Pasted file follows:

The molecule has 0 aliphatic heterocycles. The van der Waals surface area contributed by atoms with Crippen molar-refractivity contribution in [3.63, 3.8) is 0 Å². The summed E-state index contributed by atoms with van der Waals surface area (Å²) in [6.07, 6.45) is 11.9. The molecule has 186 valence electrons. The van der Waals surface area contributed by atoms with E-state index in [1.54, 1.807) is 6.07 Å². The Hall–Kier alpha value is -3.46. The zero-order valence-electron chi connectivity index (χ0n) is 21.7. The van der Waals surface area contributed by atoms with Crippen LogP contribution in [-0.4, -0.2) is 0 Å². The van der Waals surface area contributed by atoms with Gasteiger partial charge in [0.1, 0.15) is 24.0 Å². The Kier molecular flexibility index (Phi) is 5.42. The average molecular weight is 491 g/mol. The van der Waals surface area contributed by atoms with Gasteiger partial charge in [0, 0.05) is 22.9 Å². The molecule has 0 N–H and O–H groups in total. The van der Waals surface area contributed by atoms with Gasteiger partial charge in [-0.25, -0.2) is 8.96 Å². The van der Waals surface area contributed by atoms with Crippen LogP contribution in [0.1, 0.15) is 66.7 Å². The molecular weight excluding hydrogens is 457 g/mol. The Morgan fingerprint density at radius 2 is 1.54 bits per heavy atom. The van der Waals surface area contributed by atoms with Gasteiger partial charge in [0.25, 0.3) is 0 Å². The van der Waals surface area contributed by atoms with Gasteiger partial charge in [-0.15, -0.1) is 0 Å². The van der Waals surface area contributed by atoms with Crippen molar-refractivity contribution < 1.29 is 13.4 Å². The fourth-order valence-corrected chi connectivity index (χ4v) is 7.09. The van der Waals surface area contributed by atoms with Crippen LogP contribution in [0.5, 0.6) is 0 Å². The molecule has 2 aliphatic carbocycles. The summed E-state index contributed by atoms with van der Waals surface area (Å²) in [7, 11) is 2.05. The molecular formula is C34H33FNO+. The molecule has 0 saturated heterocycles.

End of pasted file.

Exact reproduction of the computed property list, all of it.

The molecule has 0 aliphatic heterocycles. The van der Waals surface area contributed by atoms with Crippen molar-refractivity contribution in [3.63, 3.8) is 0 Å². The summed E-state index contributed by atoms with van der Waals surface area (Å²) in [6.07, 6.45) is 11.9. The molecule has 186 valence electrons. The van der Waals surface area contributed by atoms with E-state index in [1.54, 1.807) is 6.07 Å². The Hall–Kier alpha value is -3.46. The zero-order valence-electron chi connectivity index (χ0n) is 21.7. The van der Waals surface area contributed by atoms with Crippen LogP contribution in [-0.4, -0.2) is 0 Å². The van der Waals surface area contributed by atoms with Gasteiger partial charge in [0.1, 0.15) is 24.0 Å². The Kier molecular flexibility index (Phi) is 5.42. The average molecular weight is 491 g/mol. The van der Waals surface area contributed by atoms with Gasteiger partial charge in [0, 0.05) is 22.9 Å². The molecule has 0 N–H and O–H groups in total. The van der Waals surface area contributed by atoms with Gasteiger partial charge in [-0.25, -0.2) is 8.96 Å². The van der Waals surface area contributed by atoms with Crippen LogP contribution in [0.1, 0.15) is 66.7 Å². The molecular weight excluding hydrogens is 457 g/mol. The Morgan fingerprint density at radius 2 is 1.54 bits per heavy atom. The van der Waals surface area contributed by atoms with Gasteiger partial charge in [0.25, 0.3) is 0 Å². The van der Waals surface area contributed by atoms with Gasteiger partial charge in [-0.15, -0.1) is 0 Å². The van der Waals surface area contributed by atoms with Crippen molar-refractivity contribution < 1.29 is 13.4 Å². The fourth-order valence-corrected chi connectivity index (χ4v) is 7.09. The van der Waals surface area contributed by atoms with Crippen LogP contribution in [0.5, 0.6) is 0 Å². The molecule has 2 aliphatic carbocycles. The summed E-state index contributed by atoms with van der Waals surface area (Å²) in [7, 11) is 2.05. The molecular formula is C34H33FNO+. The molecule has 0 saturated heterocycles.